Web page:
I agree with everything in your post. One thing I can add is how to STOP doing things that make us unhappy. We are (like many) working from home. For the first few days we had the news on all the time in the background and actively watched it when we could. I realized that having non-stop updates on the virus was seriously negatively affecting my mood. I’m not burying my head in the sand but I now watch one update at lunch time and another during the evening news and I feel much better!

    Liked by 1 person

    • Jane Fritz says:

      Thanks, Linda. What excellent additions. Stop doing things that make us unhappy. Stop spending so much time watching or reading the news! The specific example of the news has been an unhappiness generator for some time now! 😏j


  3. dfolstad58 says:

    I like the idea of WHD as you do. I am grateful for so much and am keeping active under my wife’s stringent guidelines for social distancing. That’s for my own good though.
    Still today and all week has been unsettling and I know that this days now are critical absolutely to managing the spread of the virus. So I am worried for my family, my city, and the future in general.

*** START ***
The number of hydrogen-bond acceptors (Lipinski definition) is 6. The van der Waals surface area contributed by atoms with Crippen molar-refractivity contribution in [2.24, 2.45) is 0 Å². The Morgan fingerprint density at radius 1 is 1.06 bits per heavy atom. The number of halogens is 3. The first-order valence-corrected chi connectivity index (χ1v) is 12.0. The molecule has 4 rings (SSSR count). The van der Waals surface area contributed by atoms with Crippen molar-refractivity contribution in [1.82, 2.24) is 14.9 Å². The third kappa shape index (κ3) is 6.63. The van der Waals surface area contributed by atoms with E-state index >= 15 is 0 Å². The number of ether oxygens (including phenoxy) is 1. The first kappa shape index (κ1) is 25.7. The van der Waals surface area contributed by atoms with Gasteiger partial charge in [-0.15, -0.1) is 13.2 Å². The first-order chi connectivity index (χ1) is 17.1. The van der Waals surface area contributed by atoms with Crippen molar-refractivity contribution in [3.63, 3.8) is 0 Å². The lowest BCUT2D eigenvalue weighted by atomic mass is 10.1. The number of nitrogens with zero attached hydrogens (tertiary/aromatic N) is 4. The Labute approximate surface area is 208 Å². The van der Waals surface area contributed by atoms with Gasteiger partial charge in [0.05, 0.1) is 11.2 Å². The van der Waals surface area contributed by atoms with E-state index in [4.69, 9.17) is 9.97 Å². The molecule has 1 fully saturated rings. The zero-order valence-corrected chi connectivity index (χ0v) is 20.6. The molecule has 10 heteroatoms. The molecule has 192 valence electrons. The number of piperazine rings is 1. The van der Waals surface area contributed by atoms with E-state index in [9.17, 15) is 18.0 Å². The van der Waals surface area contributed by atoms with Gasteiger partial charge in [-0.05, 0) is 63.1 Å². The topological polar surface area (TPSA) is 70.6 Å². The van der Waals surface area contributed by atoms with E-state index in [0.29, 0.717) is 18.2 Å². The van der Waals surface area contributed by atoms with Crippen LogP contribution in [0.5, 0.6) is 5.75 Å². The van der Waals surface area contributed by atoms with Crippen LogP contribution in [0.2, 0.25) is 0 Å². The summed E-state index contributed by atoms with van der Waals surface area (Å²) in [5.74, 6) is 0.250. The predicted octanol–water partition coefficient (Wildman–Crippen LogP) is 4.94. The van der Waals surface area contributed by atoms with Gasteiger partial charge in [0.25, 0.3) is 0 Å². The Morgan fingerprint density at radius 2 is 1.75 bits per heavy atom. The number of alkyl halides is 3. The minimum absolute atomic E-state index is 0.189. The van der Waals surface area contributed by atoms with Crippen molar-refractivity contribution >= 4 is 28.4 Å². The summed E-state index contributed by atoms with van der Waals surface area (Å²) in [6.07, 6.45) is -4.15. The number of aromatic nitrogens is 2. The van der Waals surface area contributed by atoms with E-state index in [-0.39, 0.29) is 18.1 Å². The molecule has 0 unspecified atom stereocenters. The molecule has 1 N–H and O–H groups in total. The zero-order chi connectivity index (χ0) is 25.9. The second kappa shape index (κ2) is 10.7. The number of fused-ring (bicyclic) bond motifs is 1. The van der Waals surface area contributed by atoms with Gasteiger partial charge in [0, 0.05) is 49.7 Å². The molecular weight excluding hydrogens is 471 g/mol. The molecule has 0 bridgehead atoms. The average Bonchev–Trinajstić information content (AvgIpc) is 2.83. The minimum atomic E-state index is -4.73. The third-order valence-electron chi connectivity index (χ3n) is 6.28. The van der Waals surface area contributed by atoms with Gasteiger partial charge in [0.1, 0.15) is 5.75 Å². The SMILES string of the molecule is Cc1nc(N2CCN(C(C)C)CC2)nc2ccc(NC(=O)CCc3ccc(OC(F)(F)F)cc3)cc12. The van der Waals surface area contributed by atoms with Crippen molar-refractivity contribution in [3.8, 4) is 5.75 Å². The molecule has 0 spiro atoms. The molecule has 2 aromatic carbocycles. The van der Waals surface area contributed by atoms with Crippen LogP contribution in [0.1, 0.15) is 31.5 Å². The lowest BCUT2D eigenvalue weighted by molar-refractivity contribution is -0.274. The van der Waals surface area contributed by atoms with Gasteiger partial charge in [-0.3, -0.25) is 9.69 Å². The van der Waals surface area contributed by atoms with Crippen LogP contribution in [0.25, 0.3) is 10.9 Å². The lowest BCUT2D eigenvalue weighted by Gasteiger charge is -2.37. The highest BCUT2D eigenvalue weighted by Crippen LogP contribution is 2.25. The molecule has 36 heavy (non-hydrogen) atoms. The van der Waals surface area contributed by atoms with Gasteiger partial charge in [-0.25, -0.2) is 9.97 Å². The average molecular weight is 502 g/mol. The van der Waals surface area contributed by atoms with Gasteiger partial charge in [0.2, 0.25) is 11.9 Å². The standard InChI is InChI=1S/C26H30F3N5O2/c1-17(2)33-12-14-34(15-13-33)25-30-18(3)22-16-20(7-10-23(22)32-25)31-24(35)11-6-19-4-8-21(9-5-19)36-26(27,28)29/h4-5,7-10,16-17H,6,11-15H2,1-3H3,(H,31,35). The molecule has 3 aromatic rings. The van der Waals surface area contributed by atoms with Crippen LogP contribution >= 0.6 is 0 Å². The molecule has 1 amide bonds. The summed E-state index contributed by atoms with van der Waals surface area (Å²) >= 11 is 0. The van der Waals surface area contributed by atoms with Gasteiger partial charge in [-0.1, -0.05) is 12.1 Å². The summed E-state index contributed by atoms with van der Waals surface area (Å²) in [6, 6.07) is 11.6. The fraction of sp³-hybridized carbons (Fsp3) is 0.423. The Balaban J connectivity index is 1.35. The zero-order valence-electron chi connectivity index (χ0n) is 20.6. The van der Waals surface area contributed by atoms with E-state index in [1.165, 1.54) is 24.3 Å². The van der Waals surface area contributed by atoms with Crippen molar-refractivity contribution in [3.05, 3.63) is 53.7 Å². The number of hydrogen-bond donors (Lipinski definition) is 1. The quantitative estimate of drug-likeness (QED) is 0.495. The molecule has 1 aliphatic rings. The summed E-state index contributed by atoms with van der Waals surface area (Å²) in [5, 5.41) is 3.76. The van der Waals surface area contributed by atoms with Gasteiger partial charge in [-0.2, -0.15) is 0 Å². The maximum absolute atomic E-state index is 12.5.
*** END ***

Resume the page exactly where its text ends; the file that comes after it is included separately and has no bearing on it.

I am taking my own advice and take each day as it comes and breathe.

    Liked by 1 person

  4. Francine says:

    Great blog Jane, I agree with all your advices to stay connected to others during these unprecedented and very challenging times, to appreciate a much slower pace in our daily lives (like reading your b log in the middle of the afternoon) and being able to start so many projects at home that you were thinking of doing for so long , exercising outdoor and meditating, that what makes me happy. Happy world happiness day mon amie !

    Liked by 1 person

  5. I can count on you Jane to hit the important nails on the head and this one is so timely. Yes, our lives have changed hugely in the past 10 days but, as an optimist, I had already been noting the positives.